As employers are wrapping up their reporting under the Affordable Care Act (“ACA”) for the 2018 tax year (filings of Forms 1094-B/C and 1095-C/B with the IRS are due by April 1, 2019, if filing electronically), they should start preparing for new reporting obligations for the 2019 tax year.
After a string of failed efforts to repeal the ACA, Congress, through the Tax Cuts and Jobs Act of 2017 (“TCJA”), reduced the federal individual shared responsibility payment assessed (with limited exceptions) against individuals who failed to purchase health insurance to $0 beginning ...
Following is an excerpt:
The U.S. Senate and House of Representatives have both passed their tax reform bills and will now confer toward creating a unified bill that both chambers can support, and that President Trump will sign. The two bills differ in some key respects, but their implications for health care are already rather clear. Some aspects of the legislation explicitly touch health care, while other effects would be indirect. Overall, it appears that most of the changes would ...
Private payer parity laws generally require private insurers and health maintenance organizations to cover, and in some cases also reimburse, for the provision of telehealth services in the same manner and at the same level as comparable in-person services. These laws are enacted at the state level, creating a complicated framework within which insurers must operate. At this point, most states have implemented some form of private payer parity law, although the specifics of each state’s laws vary. One of the most common is a rule such as Montana's, which requires insurers to offer ...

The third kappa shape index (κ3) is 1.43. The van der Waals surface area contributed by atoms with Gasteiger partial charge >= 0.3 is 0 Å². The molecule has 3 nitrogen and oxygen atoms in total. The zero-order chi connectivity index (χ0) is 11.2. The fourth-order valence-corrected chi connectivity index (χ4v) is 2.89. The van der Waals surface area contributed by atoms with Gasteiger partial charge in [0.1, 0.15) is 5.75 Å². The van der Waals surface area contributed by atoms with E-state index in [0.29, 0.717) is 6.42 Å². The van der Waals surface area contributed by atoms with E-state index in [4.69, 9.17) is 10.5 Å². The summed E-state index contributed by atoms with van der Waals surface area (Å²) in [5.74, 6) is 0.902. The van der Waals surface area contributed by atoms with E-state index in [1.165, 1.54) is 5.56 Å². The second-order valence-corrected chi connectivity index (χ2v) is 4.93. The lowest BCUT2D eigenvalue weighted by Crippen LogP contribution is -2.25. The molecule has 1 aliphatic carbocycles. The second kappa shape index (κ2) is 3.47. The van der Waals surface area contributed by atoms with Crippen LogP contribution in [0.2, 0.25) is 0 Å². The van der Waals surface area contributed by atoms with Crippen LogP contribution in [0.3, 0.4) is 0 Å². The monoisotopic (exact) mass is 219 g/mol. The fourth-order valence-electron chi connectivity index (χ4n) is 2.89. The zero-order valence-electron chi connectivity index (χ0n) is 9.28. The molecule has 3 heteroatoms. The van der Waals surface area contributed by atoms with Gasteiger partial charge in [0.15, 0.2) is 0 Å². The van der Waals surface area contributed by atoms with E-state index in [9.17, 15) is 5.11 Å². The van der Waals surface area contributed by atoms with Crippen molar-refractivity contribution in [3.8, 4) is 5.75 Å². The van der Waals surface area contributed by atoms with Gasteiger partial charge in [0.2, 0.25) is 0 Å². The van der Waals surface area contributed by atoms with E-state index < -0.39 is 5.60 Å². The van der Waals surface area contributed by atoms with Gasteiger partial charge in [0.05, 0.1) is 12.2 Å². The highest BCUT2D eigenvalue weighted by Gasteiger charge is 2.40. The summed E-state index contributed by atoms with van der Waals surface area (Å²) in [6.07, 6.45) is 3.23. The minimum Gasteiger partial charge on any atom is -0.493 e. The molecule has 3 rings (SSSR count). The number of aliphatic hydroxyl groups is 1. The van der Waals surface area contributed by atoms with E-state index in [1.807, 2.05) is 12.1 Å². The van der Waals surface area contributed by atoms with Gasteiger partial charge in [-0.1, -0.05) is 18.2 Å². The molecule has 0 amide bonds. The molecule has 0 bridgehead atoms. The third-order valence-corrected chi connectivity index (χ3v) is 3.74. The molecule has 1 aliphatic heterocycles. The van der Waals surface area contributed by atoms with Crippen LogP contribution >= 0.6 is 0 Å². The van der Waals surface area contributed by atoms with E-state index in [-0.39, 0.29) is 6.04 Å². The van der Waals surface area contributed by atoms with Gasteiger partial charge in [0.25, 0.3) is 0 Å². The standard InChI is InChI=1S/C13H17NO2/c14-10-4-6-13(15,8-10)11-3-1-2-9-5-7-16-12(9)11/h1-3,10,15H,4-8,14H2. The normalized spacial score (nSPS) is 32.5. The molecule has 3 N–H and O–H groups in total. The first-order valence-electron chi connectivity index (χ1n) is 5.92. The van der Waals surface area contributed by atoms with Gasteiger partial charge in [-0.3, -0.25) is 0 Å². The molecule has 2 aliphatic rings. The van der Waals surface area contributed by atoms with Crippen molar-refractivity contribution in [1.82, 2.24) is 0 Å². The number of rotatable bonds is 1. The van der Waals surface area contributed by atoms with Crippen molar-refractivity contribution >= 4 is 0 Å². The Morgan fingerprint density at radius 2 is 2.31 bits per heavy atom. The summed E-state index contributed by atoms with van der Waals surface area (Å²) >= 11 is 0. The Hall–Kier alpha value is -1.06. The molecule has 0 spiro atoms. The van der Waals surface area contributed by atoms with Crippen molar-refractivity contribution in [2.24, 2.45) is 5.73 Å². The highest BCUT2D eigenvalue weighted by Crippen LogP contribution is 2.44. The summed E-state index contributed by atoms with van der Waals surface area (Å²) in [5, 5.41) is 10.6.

As discussed previously on this blog, employers are increasingly turning to telemedicine as a way to cut employee health care costs and improve bottom lines. The trend will be accelerated by the impending Cadillac Tax, a 40 percent excise tax on the excess of the cost of an employee’s applicable coverage over the employee’s applicable dollar limit. In February, the Treasury and IRS released Notice 2015-16 (the “Notice”), kicking off the process of developing regulatory guidance regarding the Cadillac Tax. Specifically, the Notice addresses the following issues:
- NJ Approves Cannabis Regulatory Amendment with Major Impacts on Class 5 Retail License Holders
- Unpacking Averages: Device Manufacturers Should Use the Newly Released Demographic Data in MDRs to Ensure Their Devices Are Not Disproportionately Hurting Minorities
- CMS Announces Comprehensive Plan to Ensure EMTALA Compliance
- Telehealth’s Roadblock: The Issue with State Licensure Requirements
- CMS Announces New Primary and Behavioral Health Care Integration Demonstration Model